- The Benue people have decided to take their own destinies into their hands to protect themselves
- Stakeholders in the state have compelled Governor Samuel Ortom to set up a security outfit
- The governor stated that the personnel of the vigilante group would be armed in order to defend themselves
The Benue government, on Thursday, May 6 approved the establishment of vigilante groups to combat the high rate of insecurity in the state.
Governor Samuel Ortom disclosed this when he briefed journalists attached to his office on the outcome of the expanded stakeholders’ meeting held at the new banquet hall of the Government House, Makurdi
Ortom said renewed attacks on the people by armed herdsmen had overstretched security agencies, stressing that his government had decided to enforce the law to establish vigilante groups.
He said the vigilantes would be constituted from the community to local government levels to complement the operations of conventional security agencies across the state.
Ortom explained that the recruitment process would commence immediately, adding that those to be recruited would be within the age range of 18 to 50 and mostly ex-servicemen.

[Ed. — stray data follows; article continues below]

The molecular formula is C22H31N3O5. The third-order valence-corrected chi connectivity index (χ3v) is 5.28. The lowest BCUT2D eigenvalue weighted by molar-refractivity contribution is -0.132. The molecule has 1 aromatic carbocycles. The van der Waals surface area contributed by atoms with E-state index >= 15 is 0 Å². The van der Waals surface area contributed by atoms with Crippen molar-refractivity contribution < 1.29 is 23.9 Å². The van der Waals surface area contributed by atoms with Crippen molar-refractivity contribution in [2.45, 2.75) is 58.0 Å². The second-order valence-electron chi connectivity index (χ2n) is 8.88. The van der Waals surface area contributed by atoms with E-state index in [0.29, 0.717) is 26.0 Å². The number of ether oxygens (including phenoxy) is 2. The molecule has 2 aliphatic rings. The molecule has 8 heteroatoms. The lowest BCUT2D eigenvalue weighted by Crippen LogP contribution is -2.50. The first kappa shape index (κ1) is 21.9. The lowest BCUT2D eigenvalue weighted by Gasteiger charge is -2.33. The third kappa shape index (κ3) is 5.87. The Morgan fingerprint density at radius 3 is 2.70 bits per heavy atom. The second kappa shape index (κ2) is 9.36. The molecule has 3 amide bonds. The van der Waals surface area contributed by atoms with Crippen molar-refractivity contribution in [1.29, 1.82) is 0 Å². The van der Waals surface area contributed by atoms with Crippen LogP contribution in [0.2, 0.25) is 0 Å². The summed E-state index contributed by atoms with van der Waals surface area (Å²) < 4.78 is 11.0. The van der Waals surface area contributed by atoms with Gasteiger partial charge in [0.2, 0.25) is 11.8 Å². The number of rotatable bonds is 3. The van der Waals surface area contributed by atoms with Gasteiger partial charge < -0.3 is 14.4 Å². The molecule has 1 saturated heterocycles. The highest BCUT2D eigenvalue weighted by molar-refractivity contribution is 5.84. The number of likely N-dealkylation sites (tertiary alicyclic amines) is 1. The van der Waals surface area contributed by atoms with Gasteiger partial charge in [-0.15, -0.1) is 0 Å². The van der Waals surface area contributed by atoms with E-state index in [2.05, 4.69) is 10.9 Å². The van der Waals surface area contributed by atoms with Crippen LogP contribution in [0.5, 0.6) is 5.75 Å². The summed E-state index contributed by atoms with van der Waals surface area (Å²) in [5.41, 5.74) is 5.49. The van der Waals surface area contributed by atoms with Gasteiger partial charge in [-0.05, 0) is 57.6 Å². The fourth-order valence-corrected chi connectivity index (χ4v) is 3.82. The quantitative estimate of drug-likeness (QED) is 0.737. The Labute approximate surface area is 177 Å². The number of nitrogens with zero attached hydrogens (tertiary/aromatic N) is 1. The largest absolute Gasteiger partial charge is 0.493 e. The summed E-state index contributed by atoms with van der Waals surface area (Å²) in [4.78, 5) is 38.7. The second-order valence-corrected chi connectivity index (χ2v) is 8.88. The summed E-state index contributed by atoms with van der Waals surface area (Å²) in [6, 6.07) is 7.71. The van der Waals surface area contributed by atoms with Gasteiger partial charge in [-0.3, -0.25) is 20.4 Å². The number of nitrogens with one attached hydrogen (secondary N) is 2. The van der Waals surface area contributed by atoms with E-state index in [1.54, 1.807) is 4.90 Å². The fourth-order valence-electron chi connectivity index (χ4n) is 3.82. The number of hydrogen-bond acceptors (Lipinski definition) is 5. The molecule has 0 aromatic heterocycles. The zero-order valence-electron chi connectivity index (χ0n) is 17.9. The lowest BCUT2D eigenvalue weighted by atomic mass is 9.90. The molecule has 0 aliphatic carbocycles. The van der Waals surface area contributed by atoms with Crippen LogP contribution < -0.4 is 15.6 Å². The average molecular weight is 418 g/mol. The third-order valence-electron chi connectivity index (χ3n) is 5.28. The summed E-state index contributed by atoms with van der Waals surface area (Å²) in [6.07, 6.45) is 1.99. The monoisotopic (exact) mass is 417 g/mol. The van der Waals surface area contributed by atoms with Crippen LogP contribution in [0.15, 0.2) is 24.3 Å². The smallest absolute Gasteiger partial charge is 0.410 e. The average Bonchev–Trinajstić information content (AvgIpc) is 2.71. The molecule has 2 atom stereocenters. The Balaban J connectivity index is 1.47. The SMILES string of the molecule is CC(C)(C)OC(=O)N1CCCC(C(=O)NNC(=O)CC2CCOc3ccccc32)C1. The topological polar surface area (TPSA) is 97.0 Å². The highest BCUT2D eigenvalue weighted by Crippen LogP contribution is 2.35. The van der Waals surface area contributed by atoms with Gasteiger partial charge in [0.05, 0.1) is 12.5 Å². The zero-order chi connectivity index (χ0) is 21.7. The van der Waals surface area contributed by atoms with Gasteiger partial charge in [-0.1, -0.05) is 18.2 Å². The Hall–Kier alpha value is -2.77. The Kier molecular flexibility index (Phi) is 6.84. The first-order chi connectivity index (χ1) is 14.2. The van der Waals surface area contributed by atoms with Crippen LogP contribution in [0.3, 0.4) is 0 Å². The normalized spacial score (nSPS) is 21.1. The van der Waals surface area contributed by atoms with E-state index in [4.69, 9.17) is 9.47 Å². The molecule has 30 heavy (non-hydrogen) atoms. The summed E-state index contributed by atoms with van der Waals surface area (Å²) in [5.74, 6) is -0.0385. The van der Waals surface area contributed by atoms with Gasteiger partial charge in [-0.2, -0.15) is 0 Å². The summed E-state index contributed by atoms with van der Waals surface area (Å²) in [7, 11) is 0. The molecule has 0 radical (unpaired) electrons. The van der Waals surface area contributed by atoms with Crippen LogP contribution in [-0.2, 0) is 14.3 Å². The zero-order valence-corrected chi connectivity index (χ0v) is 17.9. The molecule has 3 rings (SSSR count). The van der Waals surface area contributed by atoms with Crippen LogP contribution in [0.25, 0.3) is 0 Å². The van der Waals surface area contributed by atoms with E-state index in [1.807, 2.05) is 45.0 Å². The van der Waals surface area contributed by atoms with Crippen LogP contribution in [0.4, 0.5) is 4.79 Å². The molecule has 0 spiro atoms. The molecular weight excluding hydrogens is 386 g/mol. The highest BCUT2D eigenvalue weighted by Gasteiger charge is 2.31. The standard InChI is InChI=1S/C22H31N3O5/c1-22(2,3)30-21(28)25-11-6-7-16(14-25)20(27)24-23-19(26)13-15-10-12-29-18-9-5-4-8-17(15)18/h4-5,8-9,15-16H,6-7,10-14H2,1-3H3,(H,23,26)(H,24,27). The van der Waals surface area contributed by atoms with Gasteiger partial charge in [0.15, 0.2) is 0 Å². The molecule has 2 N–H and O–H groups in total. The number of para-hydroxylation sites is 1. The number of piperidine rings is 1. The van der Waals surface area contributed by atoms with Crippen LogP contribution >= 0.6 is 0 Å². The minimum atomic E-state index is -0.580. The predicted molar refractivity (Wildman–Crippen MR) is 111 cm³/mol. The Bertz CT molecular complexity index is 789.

Punch newspaper quoted the governor as saying:
“All the vigilantes must carry weapons that are licensed so that anytime there is external aggression, they must be able to rise up to defend themselves.”
Meanwhile, stakeholders at the meeting passed a vote of confidence on Governor Ortom according to a statement sent to Legit.ng by the Benue state government.
The stakeholders are Benue indigenes across party lines, traditional rulers, the clergy, national and state assembly members as well as past and present leaders.
They stated that Governor Ortom has demonstrated true leadership qualities and has risked his life in the interest of the people.
The motion for the vote of confidence on the governor was moved by leaders of the three main socio-cultural Organisations in Benue state.
A data analyst and journalist, Rotimi Sankore has taken to his Twitter page to give reasons why Nigerian governments at all levels are failing to address the mounting insecurity in the country.
According to him, Nigeria is failing to address the problems due to:
1. Bandits and extremists have plenty of recruits
2. 100 million citizens are in extreme poverty
3. 60 million citizens are unable to read or write
4. 10 million to 13 million children are out of school
5. Unemployment is at 33%
In a related development, the British Minister for Africa, James Duddridge, has described Nigeria’s security situation as massively complex, stressing that no partnership would resolve the multiplicity of the country’s problems.
Duddridge made the comments while responding to questions from journalists attached to Nigeria's ministry of foreign affairs.
The British minister had visited his Nigerian counterpart, Geoffrey Onyeama on Tuesday, April 27 to discuss matters of interest between both countries when he was accosted by the reporters.